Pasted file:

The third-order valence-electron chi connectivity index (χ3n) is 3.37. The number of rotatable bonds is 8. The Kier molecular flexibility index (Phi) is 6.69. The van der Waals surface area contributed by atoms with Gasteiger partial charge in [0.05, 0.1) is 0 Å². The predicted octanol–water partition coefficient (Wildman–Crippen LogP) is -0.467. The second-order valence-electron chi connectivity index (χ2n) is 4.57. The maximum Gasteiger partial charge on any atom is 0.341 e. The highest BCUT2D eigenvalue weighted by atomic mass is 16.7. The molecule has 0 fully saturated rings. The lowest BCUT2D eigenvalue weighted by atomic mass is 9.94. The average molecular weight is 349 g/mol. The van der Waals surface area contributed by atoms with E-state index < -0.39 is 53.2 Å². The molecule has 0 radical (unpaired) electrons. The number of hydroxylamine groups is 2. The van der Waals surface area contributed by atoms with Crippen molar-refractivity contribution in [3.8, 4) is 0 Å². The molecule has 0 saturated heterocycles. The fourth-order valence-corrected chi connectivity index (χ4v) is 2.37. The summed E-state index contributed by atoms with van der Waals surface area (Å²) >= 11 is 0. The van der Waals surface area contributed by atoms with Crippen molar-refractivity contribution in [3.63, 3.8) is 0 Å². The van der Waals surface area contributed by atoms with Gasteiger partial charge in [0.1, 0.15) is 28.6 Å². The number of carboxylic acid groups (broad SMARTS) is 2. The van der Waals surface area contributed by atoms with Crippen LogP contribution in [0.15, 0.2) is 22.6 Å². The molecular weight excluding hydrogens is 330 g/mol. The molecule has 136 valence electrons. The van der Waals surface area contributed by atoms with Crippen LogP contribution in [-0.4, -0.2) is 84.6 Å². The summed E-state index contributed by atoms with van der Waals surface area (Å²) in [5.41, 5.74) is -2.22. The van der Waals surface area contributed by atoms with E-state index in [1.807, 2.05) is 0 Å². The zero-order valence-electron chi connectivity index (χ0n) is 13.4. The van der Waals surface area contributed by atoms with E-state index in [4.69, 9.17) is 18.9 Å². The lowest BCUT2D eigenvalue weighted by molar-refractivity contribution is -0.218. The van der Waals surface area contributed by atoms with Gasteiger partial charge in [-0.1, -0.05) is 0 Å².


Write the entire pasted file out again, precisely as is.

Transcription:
The third-order valence-electron chi connectivity index (χ3n) is 3.37. The number of rotatable bonds is 8. The Kier molecular flexibility index (Phi) is 6.69. The van der Waals surface area contributed by atoms with Gasteiger partial charge in [0.05, 0.1) is 0 Å². The predicted octanol–water partition coefficient (Wildman–Crippen LogP) is -0.467. The second-order valence-electron chi connectivity index (χ2n) is 4.57. The maximum Gasteiger partial charge on any atom is 0.341 e. The highest BCUT2D eigenvalue weighted by atomic mass is 16.7. The molecule has 0 fully saturated rings. The lowest BCUT2D eigenvalue weighted by atomic mass is 9.94. The average molecular weight is 349 g/mol. The van der Waals surface area contributed by atoms with E-state index < -0.39 is 53.2 Å². The molecule has 0 radical (unpaired) electrons. The number of hydroxylamine groups is 2. The van der Waals surface area contributed by atoms with Crippen molar-refractivity contribution in [3.8, 4) is 0 Å². The molecule has 0 saturated heterocycles. The fourth-order valence-corrected chi connectivity index (χ4v) is 2.37. The summed E-state index contributed by atoms with van der Waals surface area (Å²) >= 11 is 0. The van der Waals surface area contributed by atoms with Crippen molar-refractivity contribution in [3.63, 3.8) is 0 Å². The van der Waals surface area contributed by atoms with Gasteiger partial charge in [0.1, 0.15) is 28.6 Å². The number of carboxylic acid groups (broad SMARTS) is 2. The van der Waals surface area contributed by atoms with Crippen LogP contribution in [0.15, 0.2) is 22.6 Å². The molecular weight excluding hydrogens is 330 g/mol. The molecule has 136 valence electrons. The van der Waals surface area contributed by atoms with Crippen LogP contribution in [-0.4, -0.2) is 84.6 Å². The summed E-state index contributed by atoms with van der Waals surface area (Å²) in [5.41, 5.74) is -2.22. The van der Waals surface area contributed by atoms with E-state index in [1.807, 2.05) is 0 Å². The zero-order valence-electron chi connectivity index (χ0n) is 13.4. The van der Waals surface area contributed by atoms with E-state index in [4.69, 9.17) is 18.9 Å². The lowest BCUT2D eigenvalue weighted by molar-refractivity contribution is -0.218. The van der Waals surface area contributed by atoms with Gasteiger partial charge in [-0.1, -0.05) is 0 Å².